Some people credit The Princess and the Frog with being the start of Disney’s creative revitalization, but although the audiences didn’t wise up to the fact that the company’s films were beginning a new, gradual ascent in quality that would eventually culminate in material just as good as that of the Renaissance era, my humble opinion is that the first significant step in the right direction was their CGI-animated wibbly wobbly timey wimey Meet the Robinsons, which I not only consider vastly underrated but I actually prefer to most of the classic Pixar films. Actually, the only Pixar film that was produced either before or up to the point of Meet the Robinsons that I like more is Ratatouille, but that’s neither here nor there.
While Meet the Robinsons begins as many Disney animated features do, focusing on an under-appreciated odd-duck young orphan, it swiftly veers into science-fiction territory, with a time travel story that takes glorious advantage of all that the genre has to offer, both its fun excesses and its more intellectual potential for complex and intriguing plotting, paradoxes and all.
When we first meet young Lewis, he is a brilliant young boy, obsessed with science and always making all sorts of crazy inventions, a passion that often alienates various couples who arrive at the orphanage to consider adopting him. Sadly, even adults think he’s weird.
One day, however, he strikes upon the perfect plan: due to misinterpreting advice from the kindly woman who runs the orphanage, he becomes convinced that his mom was the only person who ever truly loved him, since she gave him up in order to give him his best shot at a happy life, and so decides to build a machine that will reach into his deepest subconscious and project an image of his mother, long buried in his earliest childhood memories. His tireless efforts to bring his dream gadget to fruition are thwarted, however, when Doris, a sentient, robotic bowler hat from the future (yes, you read that right) sabotages his work.
Before Lewis can be too distraught, however, he finds himself being dragged into the future himself by a mischievous kid, Wilbur, who is one year older than him, and claims that he needs to fix his memory device because the fate of the very world depends on it. It is imperative that they not let the malevolent Bowler Hat Guy win.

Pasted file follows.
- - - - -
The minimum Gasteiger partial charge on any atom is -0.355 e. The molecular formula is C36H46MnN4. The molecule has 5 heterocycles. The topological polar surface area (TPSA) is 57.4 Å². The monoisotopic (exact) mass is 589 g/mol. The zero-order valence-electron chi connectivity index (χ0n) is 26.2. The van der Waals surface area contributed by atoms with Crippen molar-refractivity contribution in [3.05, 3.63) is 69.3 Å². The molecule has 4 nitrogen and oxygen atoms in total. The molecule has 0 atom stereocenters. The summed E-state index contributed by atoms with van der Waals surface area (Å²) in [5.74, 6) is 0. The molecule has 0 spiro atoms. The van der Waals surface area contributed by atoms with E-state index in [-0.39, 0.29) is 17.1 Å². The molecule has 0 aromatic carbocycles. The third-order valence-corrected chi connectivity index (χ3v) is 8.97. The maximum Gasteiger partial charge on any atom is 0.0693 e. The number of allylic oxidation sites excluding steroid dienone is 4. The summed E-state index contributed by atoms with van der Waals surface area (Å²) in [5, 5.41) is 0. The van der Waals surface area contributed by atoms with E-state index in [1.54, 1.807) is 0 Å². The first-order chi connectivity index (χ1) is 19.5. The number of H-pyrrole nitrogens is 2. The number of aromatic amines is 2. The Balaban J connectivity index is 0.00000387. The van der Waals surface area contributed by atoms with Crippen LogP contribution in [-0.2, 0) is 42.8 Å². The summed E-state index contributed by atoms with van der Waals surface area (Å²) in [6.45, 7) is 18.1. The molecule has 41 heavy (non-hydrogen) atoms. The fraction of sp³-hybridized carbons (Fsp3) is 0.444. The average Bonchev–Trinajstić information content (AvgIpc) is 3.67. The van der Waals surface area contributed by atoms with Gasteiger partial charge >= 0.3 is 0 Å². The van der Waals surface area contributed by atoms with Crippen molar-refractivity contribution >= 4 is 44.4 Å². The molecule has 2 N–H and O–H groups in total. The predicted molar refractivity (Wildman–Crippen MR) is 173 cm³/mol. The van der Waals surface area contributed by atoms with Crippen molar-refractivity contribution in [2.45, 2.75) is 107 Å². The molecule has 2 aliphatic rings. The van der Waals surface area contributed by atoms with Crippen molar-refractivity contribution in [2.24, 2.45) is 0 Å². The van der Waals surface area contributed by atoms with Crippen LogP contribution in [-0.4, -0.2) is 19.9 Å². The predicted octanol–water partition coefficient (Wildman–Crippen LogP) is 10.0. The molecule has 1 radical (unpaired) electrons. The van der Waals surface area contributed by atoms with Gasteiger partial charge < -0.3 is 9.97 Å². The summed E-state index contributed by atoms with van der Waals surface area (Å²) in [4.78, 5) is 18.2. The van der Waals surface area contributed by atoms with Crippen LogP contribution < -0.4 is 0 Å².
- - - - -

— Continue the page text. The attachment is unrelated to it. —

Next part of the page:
I hesitate to spoil the film any further for anyone who hasn’t seen it, because it is so loaded with surprise after surprise for a first-time viewer, but I will say that it is beautifully realized and heartwarming (adjectives which, of course, are pretty standard for Disney fare), while also being completely insane (not quite as common), in the best possible sense of the word. At times, it feels like the creative team decided to take every B-sci-fi-movie element ever and mash them up into the maddest melange of out-there tropes you’ve ever seen. As an example of one of the film’s most memorable scenarios, picture a completely wackadoodle family of eccentrics–one trains frogs to sing, one has a face drawn on the back of his head, one claims to be married to a puppet, their butler is a squid…
–trying to subdue a rampaging T-rex wearing a mini-bowler hat, in a futuristic world that calls to mind The Jetsons, with all sorts of mindboggling gadgets and Wonderlandish lunacy:
The entire film is imbued with a sense of timeless retrofuturism. The time into which Lewis is born has some elements that seem to link it to an earlier era–the 1940s or 50s–and others that seem to come from our time, and the Future (TM) seems to be a blend of both what a kid of the 1950s and today might imagine technology might look like one day, with a bit of pure magic thrown in (people travel by bubble).
Meet the Robinsons also hinges on a number of extremely intelligent and rather sophisticated twists in the last half hour that are both truly unexpected (in an “I can’t quite believe they went there” sort of way) and completely fitting at the same time–its climax centers on a simple yet ingenious, hilarious twist/riff on time travel paradox–and closes on a truly touching and inspiring quote of Walt Disney’s that both strengthens and further emphasizes the film’s multi-layered central metaphor and message, namely, “Keep moving forward.”
That sense of wonder and unbridled imagination and optimism permeates the entire production, but what makes it truly shine is its emotional core. At the heart of all of this glorious weirdness is a brilliant but small, misunderstood, lonely boy who longs for but despairs of ever finding a family who will not only love him and vice versa but share in all of his kooky joys, and who ultimately finds it by taking a wondrous, whimsical journey bouncing back and forth through time. And just as importantly, he even comes to realize the impact that his singleminded desire had on others around him, recognizing that he didn’t always treat the people he had in his life before with the care or respect he should have. These lessons, however, are woven into the story organically, without any obvious didacticism or saccharinity.
All in all, a truly wonderful film.
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